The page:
PETALING JAYA: Present and past government employees are supportive of an "exit" policy for those who are not fulfilling their duties, as announced by the Chief Secretary to the Government Tan Sri Mohd Sidek Hassan.
Now that the retirement age for the public sector has been increased by another two years to 60, there is a need to weed out the 'deadwood', The Malay Mail found in a random survey.
Former Public Service Department (PSD) director-general Tan Sri Ismail Adam said the principle of a performance-based system is simple: “If employees don't reach their expected performance level, they have to go for training, but if that doesn't work, they just have to ‘go'.”
He said the government has been accommodating so far but it must now be more strict.
“There were occasions when certain people should leave, and only some left after they were sent for counseling,” said Ismail.
He said the new 'exit' policy is a necessary move, provided there are procedures in place to ensure it is done without malice.
Haji Muhammad Awang Teh, who retired from the Malaysian Handicraft Development Corporation in January, said there will always be people who are a burden in any organisation, in both the public and private sectors.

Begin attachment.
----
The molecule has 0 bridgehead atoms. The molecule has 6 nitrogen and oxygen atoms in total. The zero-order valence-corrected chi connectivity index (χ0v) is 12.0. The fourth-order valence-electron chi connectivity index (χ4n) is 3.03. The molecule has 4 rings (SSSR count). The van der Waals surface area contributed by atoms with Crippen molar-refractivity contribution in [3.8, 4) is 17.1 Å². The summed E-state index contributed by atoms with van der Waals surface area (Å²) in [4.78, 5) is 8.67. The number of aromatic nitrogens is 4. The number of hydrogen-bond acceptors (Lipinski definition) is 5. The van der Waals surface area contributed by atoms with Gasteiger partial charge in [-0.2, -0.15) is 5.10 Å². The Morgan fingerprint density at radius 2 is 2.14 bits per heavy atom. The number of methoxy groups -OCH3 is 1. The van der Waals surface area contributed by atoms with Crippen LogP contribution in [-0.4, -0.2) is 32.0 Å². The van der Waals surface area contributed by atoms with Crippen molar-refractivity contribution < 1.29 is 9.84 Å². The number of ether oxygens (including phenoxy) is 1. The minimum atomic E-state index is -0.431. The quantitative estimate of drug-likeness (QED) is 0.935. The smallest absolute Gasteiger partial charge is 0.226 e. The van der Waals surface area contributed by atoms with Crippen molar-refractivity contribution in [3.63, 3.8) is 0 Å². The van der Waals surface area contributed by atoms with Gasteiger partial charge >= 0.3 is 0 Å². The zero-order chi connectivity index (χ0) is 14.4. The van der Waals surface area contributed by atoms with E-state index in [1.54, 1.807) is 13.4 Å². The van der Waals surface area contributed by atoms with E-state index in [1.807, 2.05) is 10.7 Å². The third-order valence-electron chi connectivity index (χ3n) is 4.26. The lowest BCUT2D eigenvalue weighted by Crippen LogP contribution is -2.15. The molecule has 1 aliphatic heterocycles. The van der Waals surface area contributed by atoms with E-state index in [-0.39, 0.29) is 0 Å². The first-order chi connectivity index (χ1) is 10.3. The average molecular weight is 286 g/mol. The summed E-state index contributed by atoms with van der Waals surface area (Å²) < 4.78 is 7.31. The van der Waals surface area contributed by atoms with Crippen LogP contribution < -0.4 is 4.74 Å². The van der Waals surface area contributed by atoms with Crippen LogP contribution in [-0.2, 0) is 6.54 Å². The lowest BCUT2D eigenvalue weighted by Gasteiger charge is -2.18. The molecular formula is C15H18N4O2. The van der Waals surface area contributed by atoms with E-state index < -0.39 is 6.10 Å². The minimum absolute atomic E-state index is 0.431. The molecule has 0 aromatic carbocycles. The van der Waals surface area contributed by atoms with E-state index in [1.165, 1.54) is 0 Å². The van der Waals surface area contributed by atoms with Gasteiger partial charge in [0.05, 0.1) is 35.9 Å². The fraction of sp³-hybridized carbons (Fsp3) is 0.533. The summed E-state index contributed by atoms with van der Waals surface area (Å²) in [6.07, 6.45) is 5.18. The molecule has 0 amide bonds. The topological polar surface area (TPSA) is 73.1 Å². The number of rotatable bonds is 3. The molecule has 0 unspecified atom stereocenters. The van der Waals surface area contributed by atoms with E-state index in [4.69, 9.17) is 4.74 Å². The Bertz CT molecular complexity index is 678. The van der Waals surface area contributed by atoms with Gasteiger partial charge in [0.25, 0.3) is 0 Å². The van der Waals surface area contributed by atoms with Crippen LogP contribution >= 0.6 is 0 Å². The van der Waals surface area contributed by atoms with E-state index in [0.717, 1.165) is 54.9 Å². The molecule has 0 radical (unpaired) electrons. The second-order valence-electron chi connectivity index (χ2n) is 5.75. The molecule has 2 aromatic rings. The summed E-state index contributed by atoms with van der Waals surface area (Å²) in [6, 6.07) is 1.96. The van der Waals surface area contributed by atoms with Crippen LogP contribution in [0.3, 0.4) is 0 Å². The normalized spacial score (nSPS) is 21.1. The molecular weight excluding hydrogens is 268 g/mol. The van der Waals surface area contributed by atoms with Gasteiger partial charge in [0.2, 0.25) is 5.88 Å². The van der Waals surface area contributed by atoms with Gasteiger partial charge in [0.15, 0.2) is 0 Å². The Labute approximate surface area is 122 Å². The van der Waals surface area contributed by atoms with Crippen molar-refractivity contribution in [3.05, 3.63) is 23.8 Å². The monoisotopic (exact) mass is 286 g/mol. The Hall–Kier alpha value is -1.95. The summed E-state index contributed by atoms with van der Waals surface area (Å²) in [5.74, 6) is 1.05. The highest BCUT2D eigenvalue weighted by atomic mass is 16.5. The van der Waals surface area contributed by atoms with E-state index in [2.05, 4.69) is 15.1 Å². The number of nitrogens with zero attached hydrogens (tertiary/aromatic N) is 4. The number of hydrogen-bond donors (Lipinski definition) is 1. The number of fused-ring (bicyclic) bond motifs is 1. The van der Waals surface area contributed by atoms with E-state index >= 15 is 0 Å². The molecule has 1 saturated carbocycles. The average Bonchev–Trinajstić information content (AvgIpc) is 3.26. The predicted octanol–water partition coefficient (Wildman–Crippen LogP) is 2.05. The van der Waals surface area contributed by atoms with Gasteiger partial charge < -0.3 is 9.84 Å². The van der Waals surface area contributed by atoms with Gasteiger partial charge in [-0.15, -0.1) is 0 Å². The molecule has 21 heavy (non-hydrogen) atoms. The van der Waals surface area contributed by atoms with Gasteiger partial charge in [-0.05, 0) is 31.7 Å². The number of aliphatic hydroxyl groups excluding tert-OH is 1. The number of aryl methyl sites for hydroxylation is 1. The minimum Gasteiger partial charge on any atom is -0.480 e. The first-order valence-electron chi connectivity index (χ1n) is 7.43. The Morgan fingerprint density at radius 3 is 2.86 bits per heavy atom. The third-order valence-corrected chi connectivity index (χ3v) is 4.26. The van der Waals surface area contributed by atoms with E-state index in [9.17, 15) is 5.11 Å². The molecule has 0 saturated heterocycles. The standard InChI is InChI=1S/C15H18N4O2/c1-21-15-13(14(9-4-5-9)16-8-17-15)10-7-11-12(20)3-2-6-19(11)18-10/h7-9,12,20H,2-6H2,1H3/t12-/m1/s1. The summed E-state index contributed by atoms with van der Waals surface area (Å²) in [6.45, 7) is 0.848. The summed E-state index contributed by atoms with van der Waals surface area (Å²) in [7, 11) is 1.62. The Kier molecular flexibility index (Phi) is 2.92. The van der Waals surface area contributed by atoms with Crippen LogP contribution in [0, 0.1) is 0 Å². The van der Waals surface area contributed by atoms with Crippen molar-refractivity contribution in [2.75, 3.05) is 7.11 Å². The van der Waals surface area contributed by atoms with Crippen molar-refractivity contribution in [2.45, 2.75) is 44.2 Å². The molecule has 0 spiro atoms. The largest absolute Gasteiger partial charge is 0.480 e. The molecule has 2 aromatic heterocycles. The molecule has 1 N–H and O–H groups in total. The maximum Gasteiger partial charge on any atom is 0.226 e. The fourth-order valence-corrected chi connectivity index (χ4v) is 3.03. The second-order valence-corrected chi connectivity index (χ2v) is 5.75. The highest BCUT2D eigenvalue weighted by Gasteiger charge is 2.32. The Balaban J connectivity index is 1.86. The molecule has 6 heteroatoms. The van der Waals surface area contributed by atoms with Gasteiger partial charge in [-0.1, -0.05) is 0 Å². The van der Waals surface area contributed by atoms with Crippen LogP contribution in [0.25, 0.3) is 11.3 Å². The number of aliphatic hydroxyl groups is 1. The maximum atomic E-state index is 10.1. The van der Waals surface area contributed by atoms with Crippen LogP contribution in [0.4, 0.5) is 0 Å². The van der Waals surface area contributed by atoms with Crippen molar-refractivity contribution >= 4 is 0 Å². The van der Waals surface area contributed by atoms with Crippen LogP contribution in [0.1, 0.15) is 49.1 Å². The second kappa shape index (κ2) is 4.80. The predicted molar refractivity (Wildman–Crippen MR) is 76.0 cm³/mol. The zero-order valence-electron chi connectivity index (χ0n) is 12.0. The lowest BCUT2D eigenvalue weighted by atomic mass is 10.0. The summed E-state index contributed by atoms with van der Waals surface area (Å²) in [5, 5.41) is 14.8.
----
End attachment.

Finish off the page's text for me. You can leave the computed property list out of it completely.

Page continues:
"This problem is more obvious in civil service than in the private sector. Such non-performing staff has a negative influence on colleagues and give a bad image to the public," he said.
"The government has to remove non-performing staff in order to improve the delivery and gain confidence of the rakyat. There is also a need to reward talented staff to remain."
Intan Illani Datuk Mohd Azani, a newcomer in the Attorney-General's Chambers, said the 'exit' policy is necessary.
“I think it will help create a leaner and better government, and the possibility of being pushed out will motivate most civil servants to challenge themselves and improve," she said.
Intan said the government should also provide incentives for talented staff who may otherwise be lured into the private sector.